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bible-wornThe three-year Lectionary that many Catholics and Protestants hear in public worship gives us a great variety of Holy Scripture.

Yet, it doesn’t tell the whole story.

My series Forbidden Bible Verses — ones the Lectionary editors and their clergy omit — examines the passages we do not hear in church. These missing verses are also Essential Bible Verses, ones we should study with care and attention. Often, we find that they carry difficult messages and warnings.

Today’s reading is from the English Standard Version with commentary by Matthew Henry and John MacArthur.

Romans 14:20-23

20 Do not, for the sake of food, destroy the work of God. Everything is indeed clean, but it is wrong for anyone to make another stumble by what he eats. 21 It is good not to eat meat or drink wine or do anything that causes your brother to stumble.[a] 22 The faith that you have, keep between yourself and God. Blessed is the one who has no reason to pass judgment on himself for what he approves. 23 But whoever has doubts is condemned if he eats, because the eating is not from faith. For whatever does not proceed from faith is sin.[b]

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Last week’s reading concerned Paul’s advice to stronger Christians about serving certain foods to weaker converts in case the latter had a pang of conscience and perhaps lost their faith as a result.

John MacArthur explains it in the context of that era (emphases mine):

In 1 Corinthians … chapter 8 and verse 10, we have a very similar passage. Paul writing to the Corinthians, verse 8 says, “Food commends us not to God, neither if we eat are we the better, neither if we eat not are we the worse.” The whole issue here is meat offered to idols. As I mentioned earlier, a person would come to worship a pagan idol, put the meat on the altar. The priest would eat some of the meat, take the meat he didn’t need to eat, go back out the door of the temple and sell it on the marketplace. Some person comes along, buys it because it’s cheaper than anywhere else, serves it for dinner to a new Gentile convert who’s just come out of that pagan religion. He sits down, he says, “Hey, this is great meat, where did you buy it?” “Well, I bought it at the butcher shop of the temple of Diana.” And he is plunged into devastation, almost gags on the meat because all that does is remind him of all the vile orgiastic worship that went on in that pagan system, and he sees that meat as having been offered to an idol, tainted with the demonic reality that once was a portion of his life. He is greatly offended.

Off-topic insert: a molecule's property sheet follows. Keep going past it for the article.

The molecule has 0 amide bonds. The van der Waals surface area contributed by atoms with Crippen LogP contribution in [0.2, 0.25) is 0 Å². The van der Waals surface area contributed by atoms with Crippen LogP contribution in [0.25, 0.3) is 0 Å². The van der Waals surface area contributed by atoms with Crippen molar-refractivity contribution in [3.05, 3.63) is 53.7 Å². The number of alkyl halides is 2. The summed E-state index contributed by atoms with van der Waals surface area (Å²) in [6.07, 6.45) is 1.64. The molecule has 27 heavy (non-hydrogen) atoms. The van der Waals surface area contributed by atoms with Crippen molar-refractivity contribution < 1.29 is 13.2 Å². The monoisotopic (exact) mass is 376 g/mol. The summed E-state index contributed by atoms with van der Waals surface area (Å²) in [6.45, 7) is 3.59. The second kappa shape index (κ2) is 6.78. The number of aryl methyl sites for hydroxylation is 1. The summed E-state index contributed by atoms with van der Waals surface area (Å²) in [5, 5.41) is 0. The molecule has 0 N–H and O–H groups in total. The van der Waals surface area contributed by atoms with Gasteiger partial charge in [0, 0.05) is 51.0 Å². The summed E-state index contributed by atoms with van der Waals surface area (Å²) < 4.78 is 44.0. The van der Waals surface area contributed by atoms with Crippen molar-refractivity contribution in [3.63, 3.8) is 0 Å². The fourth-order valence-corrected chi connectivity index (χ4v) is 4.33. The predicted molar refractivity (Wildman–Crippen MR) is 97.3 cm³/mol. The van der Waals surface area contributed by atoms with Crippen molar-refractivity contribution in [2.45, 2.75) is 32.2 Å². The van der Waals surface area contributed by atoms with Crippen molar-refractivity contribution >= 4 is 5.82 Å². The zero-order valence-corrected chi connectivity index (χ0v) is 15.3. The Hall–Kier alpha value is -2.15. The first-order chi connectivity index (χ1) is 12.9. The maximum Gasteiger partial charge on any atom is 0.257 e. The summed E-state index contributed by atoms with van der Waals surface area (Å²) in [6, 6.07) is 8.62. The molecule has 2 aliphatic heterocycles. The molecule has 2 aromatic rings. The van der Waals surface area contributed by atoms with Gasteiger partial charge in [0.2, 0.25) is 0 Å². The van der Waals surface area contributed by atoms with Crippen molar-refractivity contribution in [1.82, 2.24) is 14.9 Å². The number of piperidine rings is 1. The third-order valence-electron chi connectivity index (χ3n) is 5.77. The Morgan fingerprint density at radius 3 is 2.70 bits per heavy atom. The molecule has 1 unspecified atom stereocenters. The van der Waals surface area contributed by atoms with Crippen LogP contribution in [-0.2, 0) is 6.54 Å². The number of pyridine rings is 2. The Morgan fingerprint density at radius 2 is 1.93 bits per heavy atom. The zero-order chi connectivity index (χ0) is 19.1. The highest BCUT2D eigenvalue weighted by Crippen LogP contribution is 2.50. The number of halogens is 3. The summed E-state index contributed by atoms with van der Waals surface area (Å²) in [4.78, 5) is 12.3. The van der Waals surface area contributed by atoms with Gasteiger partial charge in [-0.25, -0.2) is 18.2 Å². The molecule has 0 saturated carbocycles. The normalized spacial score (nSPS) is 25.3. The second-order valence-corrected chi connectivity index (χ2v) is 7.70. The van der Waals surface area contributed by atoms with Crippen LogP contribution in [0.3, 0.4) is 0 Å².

Now the real issue of meat is no issue at all. Meat is not the issue. It doesn’t matter to God if we eat it. It doesn’t matter to God if we don’t eat it. We’re no better if we do; we’re no better if we don’t. It’s a non-issue; but not to that person. So he says in verse 9, “Take heed, lest by any means this liberty of yours” you’re free to eat it “will become a stumbling block to them that are weak, for if any man see thee who hast knowledge “you’re a strong believer, you understand your freedom “sitting at the table in the idol’s temple,” and there may have been even a freedom to…, they may have had a snack bar in the back of the idol’s temple for all I know, “shall not the conscience of him who is weak be emboldened to eat those things offered to idols?”

So, he says, “Hey, he can do that, so I’ll go over to the idol temple and have a snack.” And through that act, the weaker brother is devastated for whom Christ died. And he adds that line there, the same line in Romans chapter 14. It’s simply to point up that Christ went to great lengths to save this individual, how can you treat one whom Christ died to save with indifference? The implication here is if Christ loved that person enough to die for them, you ought to love them enough to be cautious about how you exercise your liberty in front of them. So, it’s the same issue there

Don’t devastate your brother. Don’t plunge them into deep spiritual loss. “Stumbling” seems to mean a sort of momentary stumble, a momentary fall. “Grieving” is the grief over a guilty conscience. But this one is a devastating thing, where the person very likely could be plunged right back into the whole milieu of pagan worship.

Therefore, Paul says that we are not to destroy God’s work (verse 20). God brought that person to believe that Christ is Lord, so we are not to destroy that person’s faith by serving something that goes against his beliefs, right or wrong. Present day examples include Seventh-Day Adventists — vegetarians — and Christians who do not eat pork because they view pigs as unclean. Those are strong personal beliefs and it would be inhospitable for us to offend our guests.

As such, Paul says that we should not eat meat or drink things that would offend our weaker brothers and sisters (verse 21). This is because we are united in the love we have for Christ and for each other. We need to continue building up our mutual faith, without food or drink standing in the way.

MacArthur tells us:

So, Paul says then, build up your brother, build him up in love. How? By not causing him to stumble, not causing him to grieve, and not causing him to be devastated by falling into sin because you’ve exercised your liberty in front of him and he cannot experience that without sin and a guilty conscience.